Whether you use board games, card games, computer games, social media games, or games in a game show format, gamification can be an effective strategy for engaging participants during meetings, training and development programs, conferences, and team building.
When it comes to games, one size does not fit all. For example, we have previously looked at how learning styles can be can be helpful in meeting design. The key is to effectively engaging participants through games is to ensure that the games selected are a good fit for the group. I learned this the hard way many years ago so I'll share this cautionary tale with you.
I re-designed a performance orientation for managers program and was very excited to try it out. (The programmed I inherited consisted of presentations and traditional exercises. As this was a mandatory programme, I omitted my usual step of obtaining participant profiles and learning styles inventories. I decorated the room with peripherals, put colorful tactile objects on the table and kicked off the session with a word search game in pairs.
It became clear very quickly that the group just wasn't "into it." I called a quick break to remove the peripherals and tactile objects. Fortunately, I had the course kit with the material for the traditional exercises. For the rest of the session, I gave participants a choice of the traditional exercise or the interactive learning activity for practice or review.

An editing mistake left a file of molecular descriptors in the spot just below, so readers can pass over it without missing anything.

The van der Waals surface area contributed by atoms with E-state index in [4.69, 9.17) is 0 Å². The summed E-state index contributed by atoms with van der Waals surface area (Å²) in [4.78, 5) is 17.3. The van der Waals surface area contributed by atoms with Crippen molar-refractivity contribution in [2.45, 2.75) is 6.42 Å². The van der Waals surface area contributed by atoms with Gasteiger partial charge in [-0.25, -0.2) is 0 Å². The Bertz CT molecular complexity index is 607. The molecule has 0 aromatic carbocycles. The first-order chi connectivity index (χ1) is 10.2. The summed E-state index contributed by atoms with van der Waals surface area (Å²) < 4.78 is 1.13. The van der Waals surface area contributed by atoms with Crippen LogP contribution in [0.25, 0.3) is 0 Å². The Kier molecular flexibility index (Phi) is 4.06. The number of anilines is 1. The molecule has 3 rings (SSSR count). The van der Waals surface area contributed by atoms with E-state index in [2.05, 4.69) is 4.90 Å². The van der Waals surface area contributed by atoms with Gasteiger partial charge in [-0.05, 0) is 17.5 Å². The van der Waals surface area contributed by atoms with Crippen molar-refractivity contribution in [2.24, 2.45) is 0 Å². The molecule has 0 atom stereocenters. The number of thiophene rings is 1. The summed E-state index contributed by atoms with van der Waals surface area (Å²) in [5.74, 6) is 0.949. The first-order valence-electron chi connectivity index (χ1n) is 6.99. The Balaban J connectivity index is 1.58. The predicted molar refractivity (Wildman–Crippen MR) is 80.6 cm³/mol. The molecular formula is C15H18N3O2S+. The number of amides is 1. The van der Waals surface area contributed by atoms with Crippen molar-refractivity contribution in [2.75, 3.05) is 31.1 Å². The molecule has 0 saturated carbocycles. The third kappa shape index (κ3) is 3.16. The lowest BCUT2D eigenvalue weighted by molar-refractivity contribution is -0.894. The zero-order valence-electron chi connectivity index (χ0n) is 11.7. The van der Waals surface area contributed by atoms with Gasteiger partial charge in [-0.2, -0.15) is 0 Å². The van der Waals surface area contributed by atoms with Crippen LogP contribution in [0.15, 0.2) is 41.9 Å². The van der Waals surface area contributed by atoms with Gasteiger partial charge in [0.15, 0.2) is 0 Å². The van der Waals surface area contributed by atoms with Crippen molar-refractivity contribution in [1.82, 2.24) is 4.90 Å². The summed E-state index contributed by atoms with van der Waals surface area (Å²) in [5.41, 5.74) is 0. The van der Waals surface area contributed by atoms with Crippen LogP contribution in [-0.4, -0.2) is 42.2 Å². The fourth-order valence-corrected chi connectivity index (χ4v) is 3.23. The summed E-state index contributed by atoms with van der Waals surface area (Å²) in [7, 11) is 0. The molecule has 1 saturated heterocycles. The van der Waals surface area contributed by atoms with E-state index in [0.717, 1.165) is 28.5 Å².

For some attendees, it was too late. Credibility was shot and it took strategic follow-up during the months following the session and working with them again to re-build it.
Games may not be the best fit for some groups. When using games:
- Form teams or set-up table groups based on learning styles.
- Always have a more traditional back-up exercises in your hip pocket in case some attendees prefer traditional approaches.
- Design the meeting or session based on group preferences, not your own.
- Give attendees choices. I'll describe how to set up and use a learning smorgasbord in a future post. The bottom line is that it's fine to have some table groups playing games and others covering the same content through case studies.
- The more complex the content, the simpler the game should be.
- Have paper back ups for app. powered games in case some attendees are struggling with the app.
- Use activities and games participants already enjoy as a foundation to design content-related games.
- Always thoroughly debrief games, particularly if there are analytical learners present who may not "get it" without processing the experience to identify key learning points.
- Match the debriefing approach to the group. While analytical learners need to spend a lot of time analyzing their experience, kinesthetic learners will be bored and frustrated. Use a breakout room and provide the groups with kinesthetic learners with an exercise to apply what they have learned to work or let them know that they are welcome to take a break.
For tips on debriefing games effectively, read 5 Ways to Debrief Conference Breakouts Groups (Without Boring Participants).
Photo Credit: Ryan Hyde